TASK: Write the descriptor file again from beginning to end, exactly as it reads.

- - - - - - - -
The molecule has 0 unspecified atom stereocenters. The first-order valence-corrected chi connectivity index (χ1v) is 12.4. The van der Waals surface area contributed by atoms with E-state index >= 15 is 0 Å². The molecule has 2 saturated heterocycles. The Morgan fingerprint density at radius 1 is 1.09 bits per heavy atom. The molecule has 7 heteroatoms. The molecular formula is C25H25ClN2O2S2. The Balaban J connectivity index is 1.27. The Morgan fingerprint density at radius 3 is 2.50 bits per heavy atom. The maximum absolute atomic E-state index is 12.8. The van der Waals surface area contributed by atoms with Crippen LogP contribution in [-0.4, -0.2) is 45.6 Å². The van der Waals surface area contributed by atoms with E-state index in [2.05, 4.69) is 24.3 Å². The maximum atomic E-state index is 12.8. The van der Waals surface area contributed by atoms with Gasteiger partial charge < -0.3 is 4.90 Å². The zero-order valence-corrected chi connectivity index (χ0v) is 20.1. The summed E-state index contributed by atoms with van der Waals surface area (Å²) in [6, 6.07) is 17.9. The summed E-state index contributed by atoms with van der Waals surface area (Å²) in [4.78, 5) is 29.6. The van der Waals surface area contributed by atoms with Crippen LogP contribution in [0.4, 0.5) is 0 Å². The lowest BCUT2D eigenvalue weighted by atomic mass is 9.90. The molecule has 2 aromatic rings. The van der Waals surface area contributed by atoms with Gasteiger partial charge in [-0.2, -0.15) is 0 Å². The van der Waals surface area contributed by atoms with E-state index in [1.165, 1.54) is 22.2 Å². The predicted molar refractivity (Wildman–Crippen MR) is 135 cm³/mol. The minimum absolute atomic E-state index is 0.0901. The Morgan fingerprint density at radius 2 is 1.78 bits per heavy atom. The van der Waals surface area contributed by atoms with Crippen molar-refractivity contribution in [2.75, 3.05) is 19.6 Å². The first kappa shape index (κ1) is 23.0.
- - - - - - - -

The molecule has 0 unspecified atom stereocenters. The first-order valence-corrected chi connectivity index (χ1v) is 12.4. The van der Waals surface area contributed by atoms with E-state index >= 15 is 0 Å². The molecule has 2 saturated heterocycles. The Morgan fingerprint density at radius 1 is 1.09 bits per heavy atom. The molecule has 7 heteroatoms. The molecular formula is C25H25ClN2O2S2. The Balaban J connectivity index is 1.27. The Morgan fingerprint density at radius 3 is 2.50 bits per heavy atom. The maximum absolute atomic E-state index is 12.8. The van der Waals surface area contributed by atoms with Crippen LogP contribution in [-0.4, -0.2) is 45.6 Å². The van der Waals surface area contributed by atoms with E-state index in [2.05, 4.69) is 24.3 Å². The maximum atomic E-state index is 12.8. The van der Waals surface area contributed by atoms with Gasteiger partial charge < -0.3 is 4.90 Å². The zero-order valence-corrected chi connectivity index (χ0v) is 20.1. The summed E-state index contributed by atoms with van der Waals surface area (Å²) in [6, 6.07) is 17.9. The summed E-state index contributed by atoms with van der Waals surface area (Å²) in [4.78, 5) is 29.6. The van der Waals surface area contributed by atoms with Crippen LogP contribution in [0.4, 0.5) is 0 Å². The lowest BCUT2D eigenvalue weighted by atomic mass is 9.90. The molecule has 2 aromatic rings. The van der Waals surface area contributed by atoms with Gasteiger partial charge in [-0.2, -0.15) is 0 Å². The van der Waals surface area contributed by atoms with E-state index in [1.165, 1.54) is 22.2 Å². The predicted molar refractivity (Wildman–Crippen MR) is 135 cm³/mol. The minimum absolute atomic E-state index is 0.0901. The Morgan fingerprint density at radius 2 is 1.78 bits per heavy atom. The van der Waals surface area contributed by atoms with Crippen molar-refractivity contribution in [2.75, 3.05) is 19.6 Å². The first kappa shape index (κ1) is 23.0.